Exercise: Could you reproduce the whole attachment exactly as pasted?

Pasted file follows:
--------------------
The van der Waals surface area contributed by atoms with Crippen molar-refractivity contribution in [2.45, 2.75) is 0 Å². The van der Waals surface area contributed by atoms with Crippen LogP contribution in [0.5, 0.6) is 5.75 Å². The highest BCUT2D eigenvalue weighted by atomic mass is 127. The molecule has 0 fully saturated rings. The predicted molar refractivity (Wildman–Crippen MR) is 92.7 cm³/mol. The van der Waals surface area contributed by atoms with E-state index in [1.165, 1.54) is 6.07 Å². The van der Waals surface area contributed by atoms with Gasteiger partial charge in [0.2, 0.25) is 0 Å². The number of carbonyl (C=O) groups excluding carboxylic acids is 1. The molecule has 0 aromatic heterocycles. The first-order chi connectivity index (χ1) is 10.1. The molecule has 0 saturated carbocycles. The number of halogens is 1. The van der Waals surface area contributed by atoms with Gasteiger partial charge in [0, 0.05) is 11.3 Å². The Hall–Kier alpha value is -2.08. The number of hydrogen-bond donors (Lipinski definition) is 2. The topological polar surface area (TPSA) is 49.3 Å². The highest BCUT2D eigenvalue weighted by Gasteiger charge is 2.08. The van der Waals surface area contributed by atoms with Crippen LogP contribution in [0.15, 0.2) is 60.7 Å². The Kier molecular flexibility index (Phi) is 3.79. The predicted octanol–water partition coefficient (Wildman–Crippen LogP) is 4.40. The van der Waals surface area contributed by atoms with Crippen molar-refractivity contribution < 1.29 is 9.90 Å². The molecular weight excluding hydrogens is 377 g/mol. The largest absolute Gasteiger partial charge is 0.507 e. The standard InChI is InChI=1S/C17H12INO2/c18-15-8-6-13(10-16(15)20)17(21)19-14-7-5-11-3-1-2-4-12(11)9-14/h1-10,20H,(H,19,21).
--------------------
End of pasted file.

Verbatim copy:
The van der Waals surface area contributed by atoms with Crippen molar-refractivity contribution in [2.45, 2.75) is 0 Å². The van der Waals surface area contributed by atoms with Crippen LogP contribution in [0.5, 0.6) is 5.75 Å². The highest BCUT2D eigenvalue weighted by atomic mass is 127. The molecule has 0 fully saturated rings. The predicted molar refractivity (Wildman–Crippen MR) is 92.7 cm³/mol. The van der Waals surface area contributed by atoms with E-state index in [1.165, 1.54) is 6.07 Å². The van der Waals surface area contributed by atoms with Gasteiger partial charge in [0.2, 0.25) is 0 Å². The number of carbonyl (C=O) groups excluding carboxylic acids is 1. The molecule has 0 aromatic heterocycles. The first-order chi connectivity index (χ1) is 10.1. The molecule has 0 saturated carbocycles. The number of halogens is 1. The van der Waals surface area contributed by atoms with Gasteiger partial charge in [0, 0.05) is 11.3 Å². The Hall–Kier alpha value is -2.08. The number of hydrogen-bond donors (Lipinski definition) is 2. The topological polar surface area (TPSA) is 49.3 Å². The highest BCUT2D eigenvalue weighted by Gasteiger charge is 2.08. The van der Waals surface area contributed by atoms with Crippen LogP contribution in [0.15, 0.2) is 60.7 Å². The Kier molecular flexibility index (Phi) is 3.79. The predicted octanol–water partition coefficient (Wildman–Crippen LogP) is 4.40. The van der Waals surface area contributed by atoms with Crippen molar-refractivity contribution < 1.29 is 9.90 Å². The molecular weight excluding hydrogens is 377 g/mol. The largest absolute Gasteiger partial charge is 0.507 e. The standard InChI is InChI=1S/C17H12INO2/c18-15-8-6-13(10-16(15)20)17(21)19-14-7-5-11-3-1-2-4-12(11)9-14/h1-10,20H,(H,19,21).